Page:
About . . . . . . Classes . . . . . . Books . . . . . . Vita . . . . . . . Links. . . . . . Blog

by Peter Moskos

October 15, 2014

"Can't tase me, bro!"

There's an excellent article by the Atlantic's Conor Friedersdorf about the use of a taser for non-compliance. I've long argued that, without an actual threat, tasers should not be used for compliance. The taser is too easy, usually not necessary, and sometimes kills people.

Now I'm all for people complying with lawful orders; you do not have the right to refuse a lawful police order. But this case gets at the heart of non-compliance. What do you do when somebody does not comply?

Cops will be quick to justify use of force for non-compliance. I don't have a quibble with that. But what kind of force is reasonable? Lethal force is not OK. Hands-on is OK. But what about the taser? Sometimes you need to take a step back and ask what kind of society we want to live in.

Personally, I don't want to live in a society where non-threatening people -- whether they are criminally stupid or not is beside the point -- routinely get zapped by government agents.

(Just think, this is why our Founding Fathers were wise enough to include the right against self-incrimination in the 5th Amendment. Were it not for the right to remain silent, police could and would use tasers in routine interrogations.)

Tasers have been used -- shamefully, I might add -- against naked people, the homeless, a legless man in a wheelchair (you can't make this shit up), a 76-year-old man driving a tractor, a 10-year-old girl, a guy running on a baseball field (I thought that one was OK), the "Don't tase me, bro" dude, a guy who didn't understand English, and the misuse of a taser led to a good police offier's suicide. If you scroll down to the bottom of the Atlantic piece, you can see lots of bad taser-use videos.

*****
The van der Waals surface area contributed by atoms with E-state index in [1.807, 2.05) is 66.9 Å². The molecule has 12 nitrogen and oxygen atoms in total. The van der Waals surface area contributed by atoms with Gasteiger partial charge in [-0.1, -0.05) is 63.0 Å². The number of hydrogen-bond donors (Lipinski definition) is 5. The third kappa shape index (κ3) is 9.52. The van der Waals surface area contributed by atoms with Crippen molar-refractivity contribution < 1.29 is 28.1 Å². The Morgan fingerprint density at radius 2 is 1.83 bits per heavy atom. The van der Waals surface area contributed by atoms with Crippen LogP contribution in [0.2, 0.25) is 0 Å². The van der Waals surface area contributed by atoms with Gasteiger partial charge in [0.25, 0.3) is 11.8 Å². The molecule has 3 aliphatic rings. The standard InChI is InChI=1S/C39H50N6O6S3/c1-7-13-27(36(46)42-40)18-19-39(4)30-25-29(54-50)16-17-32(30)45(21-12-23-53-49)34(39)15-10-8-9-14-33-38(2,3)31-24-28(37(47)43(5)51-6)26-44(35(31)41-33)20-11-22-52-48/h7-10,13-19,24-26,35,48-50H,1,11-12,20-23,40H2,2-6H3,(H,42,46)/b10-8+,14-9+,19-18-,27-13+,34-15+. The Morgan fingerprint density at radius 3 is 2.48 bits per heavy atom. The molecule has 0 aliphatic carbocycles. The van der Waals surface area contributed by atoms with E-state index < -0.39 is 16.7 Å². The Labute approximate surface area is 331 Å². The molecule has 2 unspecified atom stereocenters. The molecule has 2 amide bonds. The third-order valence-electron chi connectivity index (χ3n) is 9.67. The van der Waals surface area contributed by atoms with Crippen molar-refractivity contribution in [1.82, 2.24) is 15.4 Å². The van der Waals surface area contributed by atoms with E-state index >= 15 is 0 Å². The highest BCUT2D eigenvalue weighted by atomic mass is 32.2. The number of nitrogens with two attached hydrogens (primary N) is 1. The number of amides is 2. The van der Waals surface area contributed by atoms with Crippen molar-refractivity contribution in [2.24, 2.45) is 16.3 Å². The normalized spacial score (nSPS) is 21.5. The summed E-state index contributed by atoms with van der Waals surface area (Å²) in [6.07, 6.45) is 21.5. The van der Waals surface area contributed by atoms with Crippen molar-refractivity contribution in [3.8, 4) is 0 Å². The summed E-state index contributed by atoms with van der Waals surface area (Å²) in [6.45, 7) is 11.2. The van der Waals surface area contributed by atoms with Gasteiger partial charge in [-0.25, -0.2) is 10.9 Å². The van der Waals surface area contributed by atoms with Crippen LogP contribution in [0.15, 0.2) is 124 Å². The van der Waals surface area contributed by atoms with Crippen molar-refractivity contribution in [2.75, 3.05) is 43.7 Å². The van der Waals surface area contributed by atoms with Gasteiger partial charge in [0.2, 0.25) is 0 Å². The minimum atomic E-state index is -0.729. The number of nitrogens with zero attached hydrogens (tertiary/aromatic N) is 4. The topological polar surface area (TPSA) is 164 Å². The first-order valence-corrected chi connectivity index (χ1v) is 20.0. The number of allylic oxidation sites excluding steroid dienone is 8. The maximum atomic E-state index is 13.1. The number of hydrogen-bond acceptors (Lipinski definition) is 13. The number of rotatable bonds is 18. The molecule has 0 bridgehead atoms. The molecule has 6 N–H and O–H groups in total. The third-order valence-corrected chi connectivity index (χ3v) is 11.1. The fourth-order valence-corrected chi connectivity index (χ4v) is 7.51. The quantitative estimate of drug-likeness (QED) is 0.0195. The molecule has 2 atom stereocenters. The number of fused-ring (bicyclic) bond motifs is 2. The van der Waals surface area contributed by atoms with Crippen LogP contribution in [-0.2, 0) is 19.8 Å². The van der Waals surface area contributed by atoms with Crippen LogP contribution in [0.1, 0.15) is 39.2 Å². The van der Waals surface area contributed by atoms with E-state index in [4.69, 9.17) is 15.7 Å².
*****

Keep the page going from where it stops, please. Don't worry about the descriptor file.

Now there are good uses for the Taser, and tasers have been shown to reduce injuries. (Serious question: how many injuries prevented per taser-related death is acceptable?) But none of this, not even National Institute of Justice recommendations, justify the massive overuse of tasers in law enforcement. Police are trained to use tasers for non-compliance. In many of those above instances, officers were acting in accordance with their training and regulation. And then the same officers were punished when the craziness of such training and policy becomes apparent.

What I like about this recent case is that I can see the complete absolutely correct unassailable logic... for both sides of the case.